One of the challenges we face is that palliative care services often have developed relatively independently of other supportive oncology services. For example, oncologists, nurses, psychiatrists, psychologists, social workers, and dietitians tend to work in separate departments, and their services are often not integrated into whole-patient care. But there is a sea change underway in the models of care for hospital-based palliative care programs, with greater emphasis on multidisciplinary collaborative care.
We are facing a workforce shortage—currently there are only about 200 psychiatrists and psychologists who are members of the American Psychosocial Oncology Society. Many of these professionals work in major academic cancer centers and have academic as well as clinical roles. We need adequate professional resources and sustainable models to ensure that patients with cancer treated in smaller hospital cancer centers and in community-based oncology practices have access to needed psychiatric and psychological care. We also need to rapidly increase the workforce of palliative care physicians to meet the needs of patients with cancer in all oncology care environments.
This workforce shortage is becoming particularly acute as the number of cancer survivors is rapidly increasing. Community cancer service organizations, such as the American Cancer Society and CancerCare, are a critically important component of our national cancer supportive care services delivery system. We need to further develop models for collaborative supportive care among hospital programs, community oncology providers, and community-based resources.
The role of psychiatry in comprehensive patient-centered cancer care is important, but it is most valuable if it is part of an integrated multidisciplinary care delivery system where patients have access to psychological expertise, social workers, dietitians, experts in pain and symptom palliative care management, and patient and family support groups.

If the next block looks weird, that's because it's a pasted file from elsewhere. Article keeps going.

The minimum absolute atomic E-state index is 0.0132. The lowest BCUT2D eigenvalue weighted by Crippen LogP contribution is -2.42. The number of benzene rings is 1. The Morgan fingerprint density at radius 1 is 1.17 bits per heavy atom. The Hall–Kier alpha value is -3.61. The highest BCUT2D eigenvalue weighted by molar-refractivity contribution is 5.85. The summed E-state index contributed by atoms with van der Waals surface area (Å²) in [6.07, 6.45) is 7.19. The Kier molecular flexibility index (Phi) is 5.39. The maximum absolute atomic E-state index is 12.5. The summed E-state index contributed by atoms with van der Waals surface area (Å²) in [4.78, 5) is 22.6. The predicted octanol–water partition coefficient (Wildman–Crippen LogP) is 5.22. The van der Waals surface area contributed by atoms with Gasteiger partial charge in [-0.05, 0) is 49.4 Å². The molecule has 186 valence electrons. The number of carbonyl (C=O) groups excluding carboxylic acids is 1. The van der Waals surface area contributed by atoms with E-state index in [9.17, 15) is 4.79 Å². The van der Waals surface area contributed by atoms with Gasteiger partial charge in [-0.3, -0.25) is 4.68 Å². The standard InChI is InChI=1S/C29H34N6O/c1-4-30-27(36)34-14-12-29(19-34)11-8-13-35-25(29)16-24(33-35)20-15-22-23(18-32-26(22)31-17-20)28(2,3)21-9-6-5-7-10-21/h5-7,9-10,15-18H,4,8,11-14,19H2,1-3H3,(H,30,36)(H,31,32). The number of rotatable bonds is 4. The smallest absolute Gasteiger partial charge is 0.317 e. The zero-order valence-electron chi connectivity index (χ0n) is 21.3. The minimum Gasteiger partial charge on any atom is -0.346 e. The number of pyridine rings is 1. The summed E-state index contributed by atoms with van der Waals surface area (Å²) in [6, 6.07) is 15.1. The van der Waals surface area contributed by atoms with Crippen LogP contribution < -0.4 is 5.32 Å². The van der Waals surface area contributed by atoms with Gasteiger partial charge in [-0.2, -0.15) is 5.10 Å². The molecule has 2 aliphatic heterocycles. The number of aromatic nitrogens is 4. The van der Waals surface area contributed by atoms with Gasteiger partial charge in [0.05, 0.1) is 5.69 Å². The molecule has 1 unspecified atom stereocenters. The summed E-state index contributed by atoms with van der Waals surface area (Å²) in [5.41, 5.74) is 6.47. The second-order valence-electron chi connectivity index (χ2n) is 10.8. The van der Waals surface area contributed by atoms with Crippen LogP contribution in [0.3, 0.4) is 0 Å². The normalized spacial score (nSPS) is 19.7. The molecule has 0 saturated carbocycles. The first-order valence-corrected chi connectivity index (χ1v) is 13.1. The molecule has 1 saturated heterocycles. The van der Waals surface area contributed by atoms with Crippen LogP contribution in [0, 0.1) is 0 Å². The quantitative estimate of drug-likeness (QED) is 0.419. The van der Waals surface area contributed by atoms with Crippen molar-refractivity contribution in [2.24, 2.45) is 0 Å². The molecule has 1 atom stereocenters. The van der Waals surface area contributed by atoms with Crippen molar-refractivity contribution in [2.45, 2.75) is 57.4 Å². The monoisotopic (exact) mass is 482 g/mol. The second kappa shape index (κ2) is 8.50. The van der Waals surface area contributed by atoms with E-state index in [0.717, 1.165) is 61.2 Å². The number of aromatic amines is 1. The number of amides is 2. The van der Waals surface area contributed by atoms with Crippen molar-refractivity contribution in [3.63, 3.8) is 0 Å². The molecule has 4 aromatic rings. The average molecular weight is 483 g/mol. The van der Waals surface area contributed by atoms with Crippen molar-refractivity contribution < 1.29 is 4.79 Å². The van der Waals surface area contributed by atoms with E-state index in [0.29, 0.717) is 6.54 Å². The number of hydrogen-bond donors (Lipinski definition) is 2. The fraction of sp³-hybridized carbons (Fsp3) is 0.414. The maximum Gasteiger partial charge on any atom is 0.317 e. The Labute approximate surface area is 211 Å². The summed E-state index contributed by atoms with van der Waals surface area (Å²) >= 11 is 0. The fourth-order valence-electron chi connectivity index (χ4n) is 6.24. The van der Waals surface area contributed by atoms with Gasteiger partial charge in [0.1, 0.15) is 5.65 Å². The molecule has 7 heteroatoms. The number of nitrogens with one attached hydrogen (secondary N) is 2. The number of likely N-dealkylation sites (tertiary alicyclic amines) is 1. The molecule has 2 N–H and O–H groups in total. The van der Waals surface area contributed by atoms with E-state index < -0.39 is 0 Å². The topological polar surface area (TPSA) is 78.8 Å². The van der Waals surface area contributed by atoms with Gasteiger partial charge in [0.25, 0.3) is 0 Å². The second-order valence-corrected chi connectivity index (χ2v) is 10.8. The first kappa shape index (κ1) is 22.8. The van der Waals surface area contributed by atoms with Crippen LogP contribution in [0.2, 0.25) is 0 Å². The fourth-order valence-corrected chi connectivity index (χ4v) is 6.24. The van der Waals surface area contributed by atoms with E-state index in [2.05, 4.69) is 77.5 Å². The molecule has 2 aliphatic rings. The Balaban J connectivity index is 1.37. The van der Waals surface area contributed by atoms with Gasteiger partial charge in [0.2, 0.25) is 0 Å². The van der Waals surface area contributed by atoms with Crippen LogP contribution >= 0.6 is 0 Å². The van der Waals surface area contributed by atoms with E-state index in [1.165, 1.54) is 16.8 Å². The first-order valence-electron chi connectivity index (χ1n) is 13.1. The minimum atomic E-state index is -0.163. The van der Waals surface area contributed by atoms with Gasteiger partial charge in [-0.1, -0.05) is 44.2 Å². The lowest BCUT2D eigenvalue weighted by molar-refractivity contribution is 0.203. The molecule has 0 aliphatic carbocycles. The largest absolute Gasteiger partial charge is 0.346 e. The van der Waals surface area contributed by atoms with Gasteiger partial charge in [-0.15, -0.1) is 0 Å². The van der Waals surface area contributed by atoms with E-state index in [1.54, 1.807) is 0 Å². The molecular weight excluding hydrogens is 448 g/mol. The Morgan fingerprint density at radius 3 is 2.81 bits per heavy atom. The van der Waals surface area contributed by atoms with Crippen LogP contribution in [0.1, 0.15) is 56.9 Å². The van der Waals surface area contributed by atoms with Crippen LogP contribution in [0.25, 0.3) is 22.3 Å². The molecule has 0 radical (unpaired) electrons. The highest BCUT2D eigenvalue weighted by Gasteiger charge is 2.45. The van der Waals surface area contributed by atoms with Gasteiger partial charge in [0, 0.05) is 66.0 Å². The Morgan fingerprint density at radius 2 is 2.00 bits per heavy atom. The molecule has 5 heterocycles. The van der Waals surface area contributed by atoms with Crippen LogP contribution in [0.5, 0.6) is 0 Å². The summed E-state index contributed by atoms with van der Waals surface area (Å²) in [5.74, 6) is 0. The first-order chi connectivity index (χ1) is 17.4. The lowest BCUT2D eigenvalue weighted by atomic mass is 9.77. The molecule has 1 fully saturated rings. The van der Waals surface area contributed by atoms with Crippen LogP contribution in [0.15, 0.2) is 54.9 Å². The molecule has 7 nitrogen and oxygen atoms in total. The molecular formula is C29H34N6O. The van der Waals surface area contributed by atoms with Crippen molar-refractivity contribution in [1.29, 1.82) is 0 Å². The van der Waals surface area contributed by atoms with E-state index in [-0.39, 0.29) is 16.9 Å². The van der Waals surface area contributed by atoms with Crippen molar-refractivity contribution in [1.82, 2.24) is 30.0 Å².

Disease Phases and Distress
Please describe the psychosocial issues patients may experience at different stages of their illness and survivorship.
Thirty-five years ago, Avery D. Weisman, MD, published a study on the psychosocial phasing in cancer,2 in which he described a prediagnosis phase, early diagnosis and active treatment phase—what we now call the survivorship phase—recurrence/relapse phase, and end-of-life phase. And throughout those different phases, there are distinctive typical patterns of distress and anxiety.
Often the prediagnosis phase—for example, when someone has a lump that needs to be evaluated—causes the highest level of acute anxiety and fear. Some people in this situation will have tremendous cancer anxiety and will not have cancer. And while that is often the time of greatest distress, we have very few resources available to support people during that prediagnosis phase.